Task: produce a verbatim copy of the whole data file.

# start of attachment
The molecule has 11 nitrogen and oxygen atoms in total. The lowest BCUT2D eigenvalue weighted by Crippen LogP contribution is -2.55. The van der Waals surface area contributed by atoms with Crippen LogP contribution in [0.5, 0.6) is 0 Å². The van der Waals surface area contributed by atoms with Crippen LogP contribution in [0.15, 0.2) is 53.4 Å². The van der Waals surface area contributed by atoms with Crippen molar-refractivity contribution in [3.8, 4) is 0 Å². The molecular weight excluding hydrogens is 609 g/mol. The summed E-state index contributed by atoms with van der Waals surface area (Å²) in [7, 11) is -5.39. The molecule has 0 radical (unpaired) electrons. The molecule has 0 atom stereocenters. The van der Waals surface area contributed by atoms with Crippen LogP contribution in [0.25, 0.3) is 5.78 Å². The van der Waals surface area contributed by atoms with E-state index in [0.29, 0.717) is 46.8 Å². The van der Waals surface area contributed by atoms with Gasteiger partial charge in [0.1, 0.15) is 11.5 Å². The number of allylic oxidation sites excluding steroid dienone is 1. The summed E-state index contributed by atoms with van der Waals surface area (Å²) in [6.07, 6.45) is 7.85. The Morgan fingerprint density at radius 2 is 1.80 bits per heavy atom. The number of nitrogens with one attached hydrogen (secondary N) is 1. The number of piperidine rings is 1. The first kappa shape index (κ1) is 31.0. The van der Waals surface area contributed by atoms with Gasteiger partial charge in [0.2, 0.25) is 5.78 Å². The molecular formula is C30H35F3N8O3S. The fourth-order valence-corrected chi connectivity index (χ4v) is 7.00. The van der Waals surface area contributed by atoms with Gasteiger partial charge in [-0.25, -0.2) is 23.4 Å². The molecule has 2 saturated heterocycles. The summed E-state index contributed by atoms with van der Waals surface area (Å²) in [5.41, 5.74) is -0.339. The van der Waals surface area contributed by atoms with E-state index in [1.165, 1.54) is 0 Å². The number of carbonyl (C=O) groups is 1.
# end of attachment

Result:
The molecule has 11 nitrogen and oxygen atoms in total. The lowest BCUT2D eigenvalue weighted by Crippen LogP contribution is -2.55. The van der Waals surface area contributed by atoms with Crippen LogP contribution in [0.5, 0.6) is 0 Å². The van der Waals surface area contributed by atoms with Crippen LogP contribution in [0.15, 0.2) is 53.4 Å². The van der Waals surface area contributed by atoms with Crippen molar-refractivity contribution in [3.8, 4) is 0 Å². The molecular weight excluding hydrogens is 609 g/mol. The summed E-state index contributed by atoms with van der Waals surface area (Å²) in [7, 11) is -5.39. The molecule has 0 radical (unpaired) electrons. The molecule has 0 atom stereocenters. The van der Waals surface area contributed by atoms with Crippen LogP contribution in [0.25, 0.3) is 5.78 Å². The van der Waals surface area contributed by atoms with E-state index in [0.29, 0.717) is 46.8 Å². The van der Waals surface area contributed by atoms with Gasteiger partial charge in [0.1, 0.15) is 11.5 Å². The number of allylic oxidation sites excluding steroid dienone is 1. The summed E-state index contributed by atoms with van der Waals surface area (Å²) in [6.07, 6.45) is 7.85. The Morgan fingerprint density at radius 2 is 1.80 bits per heavy atom. The number of nitrogens with one attached hydrogen (secondary N) is 1. The number of piperidine rings is 1. The first kappa shape index (κ1) is 31.0. The van der Waals surface area contributed by atoms with Gasteiger partial charge in [0.2, 0.25) is 5.78 Å². The molecular formula is C30H35F3N8O3S. The fourth-order valence-corrected chi connectivity index (χ4v) is 7.00. The van der Waals surface area contributed by atoms with Gasteiger partial charge in [-0.25, -0.2) is 23.4 Å². The molecule has 2 saturated heterocycles. The summed E-state index contributed by atoms with van der Waals surface area (Å²) in [5.41, 5.74) is -0.339. The van der Waals surface area contributed by atoms with E-state index in [1.165, 1.54) is 0 Å². The number of carbonyl (C=O) groups is 1.